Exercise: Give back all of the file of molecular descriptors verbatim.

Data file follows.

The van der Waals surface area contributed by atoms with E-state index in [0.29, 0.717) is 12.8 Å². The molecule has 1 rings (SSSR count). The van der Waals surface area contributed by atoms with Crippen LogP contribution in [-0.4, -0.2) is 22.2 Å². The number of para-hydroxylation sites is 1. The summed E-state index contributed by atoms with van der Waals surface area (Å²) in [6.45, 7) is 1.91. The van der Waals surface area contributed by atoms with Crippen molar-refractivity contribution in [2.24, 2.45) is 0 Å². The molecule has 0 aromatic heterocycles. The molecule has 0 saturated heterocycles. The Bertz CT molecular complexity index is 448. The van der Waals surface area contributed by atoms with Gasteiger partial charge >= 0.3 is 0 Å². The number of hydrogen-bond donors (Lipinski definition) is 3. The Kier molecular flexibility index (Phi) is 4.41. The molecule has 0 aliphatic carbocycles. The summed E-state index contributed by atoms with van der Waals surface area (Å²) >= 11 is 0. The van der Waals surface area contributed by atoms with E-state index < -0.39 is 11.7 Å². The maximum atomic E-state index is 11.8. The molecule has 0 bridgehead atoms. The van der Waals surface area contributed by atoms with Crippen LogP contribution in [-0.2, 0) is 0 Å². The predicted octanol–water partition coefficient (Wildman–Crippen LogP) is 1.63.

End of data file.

The van der Waals surface area contributed by atoms with E-state index in [0.29, 0.717) is 12.8 Å². The molecule has 1 rings (SSSR count). The van der Waals surface area contributed by atoms with Crippen LogP contribution in [-0.4, -0.2) is 22.2 Å². The number of para-hydroxylation sites is 1. The summed E-state index contributed by atoms with van der Waals surface area (Å²) in [6.45, 7) is 1.91. The van der Waals surface area contributed by atoms with Crippen molar-refractivity contribution in [2.24, 2.45) is 0 Å². The molecule has 0 aromatic heterocycles. The molecule has 0 saturated heterocycles. The Bertz CT molecular complexity index is 448. The van der Waals surface area contributed by atoms with Gasteiger partial charge >= 0.3 is 0 Å². The number of hydrogen-bond donors (Lipinski definition) is 3. The Kier molecular flexibility index (Phi) is 4.41. The molecule has 0 aliphatic carbocycles. The summed E-state index contributed by atoms with van der Waals surface area (Å²) >= 11 is 0. The van der Waals surface area contributed by atoms with E-state index < -0.39 is 11.7 Å². The maximum atomic E-state index is 11.8. The molecule has 0 bridgehead atoms. The van der Waals surface area contributed by atoms with Crippen LogP contribution in [-0.2, 0) is 0 Å². The predicted octanol–water partition coefficient (Wildman–Crippen LogP) is 1.63.